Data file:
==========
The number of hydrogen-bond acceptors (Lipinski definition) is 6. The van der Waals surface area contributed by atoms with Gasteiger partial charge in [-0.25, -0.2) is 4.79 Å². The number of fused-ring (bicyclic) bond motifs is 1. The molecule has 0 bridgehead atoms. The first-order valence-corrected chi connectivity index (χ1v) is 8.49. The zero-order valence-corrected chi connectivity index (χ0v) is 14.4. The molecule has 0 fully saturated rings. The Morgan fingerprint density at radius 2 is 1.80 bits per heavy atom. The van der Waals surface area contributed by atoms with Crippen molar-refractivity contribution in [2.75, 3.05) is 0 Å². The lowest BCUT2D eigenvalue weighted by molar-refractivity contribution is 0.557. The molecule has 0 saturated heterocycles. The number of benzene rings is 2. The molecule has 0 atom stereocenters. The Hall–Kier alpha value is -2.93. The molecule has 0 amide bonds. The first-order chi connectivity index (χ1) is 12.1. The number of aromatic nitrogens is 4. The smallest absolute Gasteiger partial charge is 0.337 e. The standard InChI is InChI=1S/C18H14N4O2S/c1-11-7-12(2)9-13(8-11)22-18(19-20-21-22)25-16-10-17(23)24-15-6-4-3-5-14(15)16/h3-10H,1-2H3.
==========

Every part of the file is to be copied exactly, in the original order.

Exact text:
The number of hydrogen-bond acceptors (Lipinski definition) is 6. The van der Waals surface area contributed by atoms with Gasteiger partial charge in [-0.25, -0.2) is 4.79 Å². The number of fused-ring (bicyclic) bond motifs is 1. The molecule has 0 bridgehead atoms. The first-order valence-corrected chi connectivity index (χ1v) is 8.49. The zero-order valence-corrected chi connectivity index (χ0v) is 14.4. The molecule has 0 fully saturated rings. The Morgan fingerprint density at radius 2 is 1.80 bits per heavy atom. The van der Waals surface area contributed by atoms with Crippen molar-refractivity contribution in [2.75, 3.05) is 0 Å². The lowest BCUT2D eigenvalue weighted by molar-refractivity contribution is 0.557. The molecule has 0 saturated heterocycles. The number of benzene rings is 2. The molecule has 0 atom stereocenters. The Hall–Kier alpha value is -2.93. The molecule has 0 amide bonds. The first-order chi connectivity index (χ1) is 12.1. The number of aromatic nitrogens is 4. The smallest absolute Gasteiger partial charge is 0.337 e. The standard InChI is InChI=1S/C18H14N4O2S/c1-11-7-12(2)9-13(8-11)22-18(19-20-21-22)25-16-10-17(23)24-15-6-4-3-5-14(15)16/h3-10H,1-2H3.